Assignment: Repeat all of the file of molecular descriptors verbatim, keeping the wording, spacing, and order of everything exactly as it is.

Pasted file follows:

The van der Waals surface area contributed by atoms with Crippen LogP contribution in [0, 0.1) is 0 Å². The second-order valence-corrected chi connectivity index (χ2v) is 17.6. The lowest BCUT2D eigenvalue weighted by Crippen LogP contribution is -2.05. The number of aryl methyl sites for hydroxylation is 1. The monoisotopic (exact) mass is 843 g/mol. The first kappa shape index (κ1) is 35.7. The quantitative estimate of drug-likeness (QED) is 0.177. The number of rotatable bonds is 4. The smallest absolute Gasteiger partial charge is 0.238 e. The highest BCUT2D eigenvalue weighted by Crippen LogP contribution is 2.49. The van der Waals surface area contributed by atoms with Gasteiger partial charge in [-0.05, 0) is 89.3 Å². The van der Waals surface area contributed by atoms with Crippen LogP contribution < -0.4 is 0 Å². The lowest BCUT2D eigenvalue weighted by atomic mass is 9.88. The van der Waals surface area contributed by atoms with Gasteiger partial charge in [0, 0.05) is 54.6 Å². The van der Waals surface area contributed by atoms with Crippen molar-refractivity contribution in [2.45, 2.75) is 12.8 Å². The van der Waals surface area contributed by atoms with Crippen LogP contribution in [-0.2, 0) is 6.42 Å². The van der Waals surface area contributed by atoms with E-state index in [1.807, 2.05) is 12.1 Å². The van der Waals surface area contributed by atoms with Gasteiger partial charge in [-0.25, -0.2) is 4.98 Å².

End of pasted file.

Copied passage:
The van der Waals surface area contributed by atoms with Crippen LogP contribution in [0, 0.1) is 0 Å². The second-order valence-corrected chi connectivity index (χ2v) is 17.6. The lowest BCUT2D eigenvalue weighted by Crippen LogP contribution is -2.05. The number of aryl methyl sites for hydroxylation is 1. The monoisotopic (exact) mass is 843 g/mol. The first kappa shape index (κ1) is 35.7. The quantitative estimate of drug-likeness (QED) is 0.177. The number of rotatable bonds is 4. The smallest absolute Gasteiger partial charge is 0.238 e. The highest BCUT2D eigenvalue weighted by Crippen LogP contribution is 2.49. The van der Waals surface area contributed by atoms with Gasteiger partial charge in [-0.05, 0) is 89.3 Å². The van der Waals surface area contributed by atoms with Crippen LogP contribution < -0.4 is 0 Å². The lowest BCUT2D eigenvalue weighted by atomic mass is 9.88. The van der Waals surface area contributed by atoms with Gasteiger partial charge in [0, 0.05) is 54.6 Å². The van der Waals surface area contributed by atoms with Crippen molar-refractivity contribution in [2.45, 2.75) is 12.8 Å². The van der Waals surface area contributed by atoms with Crippen LogP contribution in [-0.2, 0) is 6.42 Å². The van der Waals surface area contributed by atoms with E-state index in [1.807, 2.05) is 12.1 Å². The van der Waals surface area contributed by atoms with Gasteiger partial charge in [-0.25, -0.2) is 4.98 Å².